Resize text Make the text bigger Make the text smaller

About the Trust - Foundation Trust Introduction

You are here: Home \ Trust \ Foundation Trust

 

1. About NHS Foundation Trusts

 

2. Why are NHS Foundation Trusts being set up?

 

3. Is the RD&E NHS Foundation Trust still part of the NHS?

 

4. So what is different about being an NHS Foundation Trust?

 

5. What are the benefits to patients?

 

6. How are NHS Foundation Trusts regulated?

 

7. Talking to your group

 

 

1. About NHS Foundation Trusts (NHS FTs)

 

In December 2003 the Health and Social Care (Community Health and Standards) Act was passed, allowing the creation of the first NHS Foundation Trusts in April 2004. The government passed this legislation to allow then high-performing three star trusts, like the RD&E, greater independence from the Department of Health in London, giving them the ability to manage their own budgets and shape healthcare services to better meet local needs and priorities.

The RD&E's application for NHS Foundation Trust status was approved in December 2003 and following a rigorous assessment process the trust became an NHS Foundation Trust on 1 April 2004, making it one of the first in the country to achieve this new status.

 

The new Health and Social Care Act 2012 sets out a number of duties and obligations on NHS Foundation Trusts. The new Act:

 

2. Why are NHS Foundation Trusts being set up?

 

The reason for being an NHS Foundation Trust is devolution. The government devolved control to make us better able to respond to local needs and more accountable to our local communities including, most importantly, our patients and the public.  That is why NHS FTs are called Public Benefit Corporations.

 

When a trust like the RD&E is granted NHS Foundation Trust status it becomes an independent, public benefit organisation that is no longer subject to direct control by  the Health Secretary of Ste for Health. As an NHS Foundation Trust the RD&E is accountable to the local community for the services we deliver, and to the independent regulator, Monitor who ensures that we work within our terms of authorisation and our constitution.  The Care quality commission inspects the Trust to ensure services are of the highest quality.

 

3. Is the RD&E NHS Foundation Trust still part of the NHS?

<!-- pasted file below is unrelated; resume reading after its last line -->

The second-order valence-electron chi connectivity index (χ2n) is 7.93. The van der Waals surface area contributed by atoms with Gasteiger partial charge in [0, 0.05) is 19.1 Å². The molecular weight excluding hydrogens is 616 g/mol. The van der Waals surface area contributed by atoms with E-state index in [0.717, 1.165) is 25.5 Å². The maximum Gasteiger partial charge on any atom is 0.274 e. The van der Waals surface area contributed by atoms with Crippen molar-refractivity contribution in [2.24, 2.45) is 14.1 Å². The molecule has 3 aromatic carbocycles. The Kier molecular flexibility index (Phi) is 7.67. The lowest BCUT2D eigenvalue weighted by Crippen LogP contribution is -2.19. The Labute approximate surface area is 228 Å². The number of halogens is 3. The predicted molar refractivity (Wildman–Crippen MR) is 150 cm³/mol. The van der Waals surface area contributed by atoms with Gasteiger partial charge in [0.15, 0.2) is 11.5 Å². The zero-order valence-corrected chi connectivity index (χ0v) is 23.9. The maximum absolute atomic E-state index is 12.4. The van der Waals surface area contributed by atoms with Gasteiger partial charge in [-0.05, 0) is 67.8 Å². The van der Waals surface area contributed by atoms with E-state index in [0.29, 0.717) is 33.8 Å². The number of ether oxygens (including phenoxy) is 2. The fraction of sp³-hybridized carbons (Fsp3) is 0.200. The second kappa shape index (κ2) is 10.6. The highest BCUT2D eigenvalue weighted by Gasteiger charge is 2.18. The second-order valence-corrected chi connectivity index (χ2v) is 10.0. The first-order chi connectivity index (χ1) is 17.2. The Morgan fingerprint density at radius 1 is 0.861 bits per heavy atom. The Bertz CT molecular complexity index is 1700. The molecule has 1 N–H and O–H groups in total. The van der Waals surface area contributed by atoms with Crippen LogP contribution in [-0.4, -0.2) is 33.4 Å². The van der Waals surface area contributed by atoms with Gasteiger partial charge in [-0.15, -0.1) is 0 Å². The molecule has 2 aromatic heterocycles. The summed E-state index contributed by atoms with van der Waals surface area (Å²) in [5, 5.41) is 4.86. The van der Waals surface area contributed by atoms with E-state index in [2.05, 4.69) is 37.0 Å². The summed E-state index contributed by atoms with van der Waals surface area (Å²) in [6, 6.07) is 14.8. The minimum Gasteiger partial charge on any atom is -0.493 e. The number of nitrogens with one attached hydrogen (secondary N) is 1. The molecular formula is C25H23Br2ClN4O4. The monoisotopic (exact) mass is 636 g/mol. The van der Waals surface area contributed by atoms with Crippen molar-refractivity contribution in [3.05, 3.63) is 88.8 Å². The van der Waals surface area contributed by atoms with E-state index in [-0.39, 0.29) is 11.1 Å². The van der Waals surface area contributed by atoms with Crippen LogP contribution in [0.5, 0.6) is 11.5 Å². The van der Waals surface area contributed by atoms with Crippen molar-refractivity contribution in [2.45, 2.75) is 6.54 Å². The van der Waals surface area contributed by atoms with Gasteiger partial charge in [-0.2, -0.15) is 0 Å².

The RD&E is still an NHS organisation and as such will always stand by the main principle that underpins the NHS, that of healthcare provided free at the point of delivery. It will continue to work within national frameworks and to national standards, though with much greater local autonomy for service development.

 

4. So what is different about being an NHS Foundation Trust?

 

Local people, patients and staff can become members of the RD&E NHS Foundation Trust and elect their representatives to the council of governors who are expected to hold the board of directors to account for their performance.

 

Organisations such  Clinical Commissioning Groups (which have taken over from Primary Care Trusts) and local authorities also have representatives on the council of governors, but the majority of the governors are elected from among local people.

 

The council of governors works with the board of directors (Executive and Non-executive) advising on forward plans and helping to develop the strategy for the NHSFT that best suits the needs of local people.

 

5. What are the benefits to patients?

 

NHS Foundation Trusts have much greater scope to improve local services and respond to local needs and priorities. Members and governors can directly represent the views of local people on these matters.

 

In part this is because we have more freedom to borrow capital funds from both public and private sector lenders. This gives us greater flexibility to plan and develop services at a pace to suit local people, in response to patient preferences, rather than relying on centrally controlled funding.

 

6. How are NHS Foundation Trusts regulated?

 

The Economic regulator, Monitor (formerly independent regulator for NHS Foundation Trusts) is responsible for making the final decision about which trusts can become NHS Foundation Trusts, for issuing Provider License and for ensuring that each NHSFT works within this licence and within its constitution.

 

7. Talking to your group

 

If you are involved in a community or voluntary group or other local organisation we can come and talk to your group about our Foundation Trust and becoming a member, please contact the Foundation Membership Office for further information.

 

For more information please click on the links in this section of our website. Or feel free to contact the NHSFT office:

 

Room E219
RD&E NHS Foundation Trust
Barrack Road
Exeter EX2 5DW
Tel 01392 403977
Email: rde-tr.foundationTrust@nhs.net

 

Call 111 when its less than urgent